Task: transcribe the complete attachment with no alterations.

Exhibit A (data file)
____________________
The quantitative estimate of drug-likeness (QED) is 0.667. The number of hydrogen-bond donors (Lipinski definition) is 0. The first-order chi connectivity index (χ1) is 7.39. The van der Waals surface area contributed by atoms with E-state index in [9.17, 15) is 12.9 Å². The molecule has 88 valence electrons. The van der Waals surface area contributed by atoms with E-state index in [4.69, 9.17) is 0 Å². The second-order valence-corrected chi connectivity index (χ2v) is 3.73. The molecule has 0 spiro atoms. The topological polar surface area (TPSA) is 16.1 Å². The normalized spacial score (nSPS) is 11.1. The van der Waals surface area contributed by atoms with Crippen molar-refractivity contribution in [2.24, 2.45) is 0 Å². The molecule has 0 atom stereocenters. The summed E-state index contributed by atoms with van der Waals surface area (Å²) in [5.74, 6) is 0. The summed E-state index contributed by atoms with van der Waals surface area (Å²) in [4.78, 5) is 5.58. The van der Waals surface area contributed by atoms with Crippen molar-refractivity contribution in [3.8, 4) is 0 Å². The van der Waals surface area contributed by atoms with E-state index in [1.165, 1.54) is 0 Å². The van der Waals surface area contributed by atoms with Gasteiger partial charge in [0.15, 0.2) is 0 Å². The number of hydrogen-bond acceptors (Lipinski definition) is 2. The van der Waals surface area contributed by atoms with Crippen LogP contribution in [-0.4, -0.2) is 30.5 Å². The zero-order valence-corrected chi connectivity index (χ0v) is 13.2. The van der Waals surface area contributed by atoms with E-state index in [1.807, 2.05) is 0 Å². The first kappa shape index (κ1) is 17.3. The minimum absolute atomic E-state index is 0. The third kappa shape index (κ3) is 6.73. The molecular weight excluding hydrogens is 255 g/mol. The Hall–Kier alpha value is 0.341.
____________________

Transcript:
The quantitative estimate of drug-likeness (QED) is 0.667. The number of hydrogen-bond donors (Lipinski definition) is 0. The first-order chi connectivity index (χ1) is 7.39. The van der Waals surface area contributed by atoms with E-state index in [9.17, 15) is 12.9 Å². The molecule has 88 valence electrons. The van der Waals surface area contributed by atoms with E-state index in [4.69, 9.17) is 0 Å². The second-order valence-corrected chi connectivity index (χ2v) is 3.73. The molecule has 0 spiro atoms. The topological polar surface area (TPSA) is 16.1 Å². The normalized spacial score (nSPS) is 11.1. The van der Waals surface area contributed by atoms with Crippen molar-refractivity contribution in [2.24, 2.45) is 0 Å². The molecule has 0 atom stereocenters. The summed E-state index contributed by atoms with van der Waals surface area (Å²) in [5.74, 6) is 0. The summed E-state index contributed by atoms with van der Waals surface area (Å²) in [4.78, 5) is 5.58. The van der Waals surface area contributed by atoms with Crippen molar-refractivity contribution in [3.8, 4) is 0 Å². The van der Waals surface area contributed by atoms with E-state index in [1.165, 1.54) is 0 Å². The van der Waals surface area contributed by atoms with Gasteiger partial charge in [0.15, 0.2) is 0 Å². The number of hydrogen-bond acceptors (Lipinski definition) is 2. The van der Waals surface area contributed by atoms with Crippen LogP contribution in [-0.4, -0.2) is 30.5 Å². The zero-order valence-corrected chi connectivity index (χ0v) is 13.2. The van der Waals surface area contributed by atoms with E-state index in [1.807, 2.05) is 0 Å². The first kappa shape index (κ1) is 17.3. The minimum absolute atomic E-state index is 0. The third kappa shape index (κ3) is 6.73. The molecular weight excluding hydrogens is 255 g/mol. The Hall–Kier alpha value is 0.341.